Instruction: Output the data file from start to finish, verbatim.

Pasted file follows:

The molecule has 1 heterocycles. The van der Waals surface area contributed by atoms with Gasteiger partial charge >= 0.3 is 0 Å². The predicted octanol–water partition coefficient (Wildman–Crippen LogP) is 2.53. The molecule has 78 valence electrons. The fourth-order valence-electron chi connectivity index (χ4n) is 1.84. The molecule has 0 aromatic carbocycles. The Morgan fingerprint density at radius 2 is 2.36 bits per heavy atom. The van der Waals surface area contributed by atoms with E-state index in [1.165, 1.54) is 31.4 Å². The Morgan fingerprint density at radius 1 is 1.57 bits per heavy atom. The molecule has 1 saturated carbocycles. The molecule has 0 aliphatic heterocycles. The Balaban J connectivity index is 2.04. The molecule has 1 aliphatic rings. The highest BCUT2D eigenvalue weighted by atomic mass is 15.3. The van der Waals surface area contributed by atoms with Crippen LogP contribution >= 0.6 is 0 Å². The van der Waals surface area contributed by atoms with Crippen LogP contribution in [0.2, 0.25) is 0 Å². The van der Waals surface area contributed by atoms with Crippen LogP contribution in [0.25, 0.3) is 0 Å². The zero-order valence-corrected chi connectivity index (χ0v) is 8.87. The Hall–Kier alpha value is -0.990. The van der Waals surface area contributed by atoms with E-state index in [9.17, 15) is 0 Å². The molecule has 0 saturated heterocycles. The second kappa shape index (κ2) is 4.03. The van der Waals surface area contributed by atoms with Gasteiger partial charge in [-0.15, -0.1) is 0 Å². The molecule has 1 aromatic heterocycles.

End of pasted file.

The molecule has 1 heterocycles. The van der Waals surface area contributed by atoms with Gasteiger partial charge >= 0.3 is 0 Å². The predicted octanol–water partition coefficient (Wildman–Crippen LogP) is 2.53. The molecule has 78 valence electrons. The fourth-order valence-electron chi connectivity index (χ4n) is 1.84. The molecule has 0 aromatic carbocycles. The Morgan fingerprint density at radius 2 is 2.36 bits per heavy atom. The van der Waals surface area contributed by atoms with E-state index in [1.165, 1.54) is 31.4 Å². The Morgan fingerprint density at radius 1 is 1.57 bits per heavy atom. The molecule has 1 saturated carbocycles. The molecule has 0 aliphatic heterocycles. The Balaban J connectivity index is 2.04. The molecule has 1 aliphatic rings. The highest BCUT2D eigenvalue weighted by atomic mass is 15.3. The van der Waals surface area contributed by atoms with Crippen LogP contribution >= 0.6 is 0 Å². The van der Waals surface area contributed by atoms with Crippen LogP contribution in [0.2, 0.25) is 0 Å². The van der Waals surface area contributed by atoms with Crippen LogP contribution in [0.25, 0.3) is 0 Å². The zero-order valence-corrected chi connectivity index (χ0v) is 8.87. The Hall–Kier alpha value is -0.990. The van der Waals surface area contributed by atoms with E-state index in [9.17, 15) is 0 Å². The molecule has 0 saturated heterocycles. The second kappa shape index (κ2) is 4.03. The van der Waals surface area contributed by atoms with Gasteiger partial charge in [-0.15, -0.1) is 0 Å². The molecule has 1 aromatic heterocycles.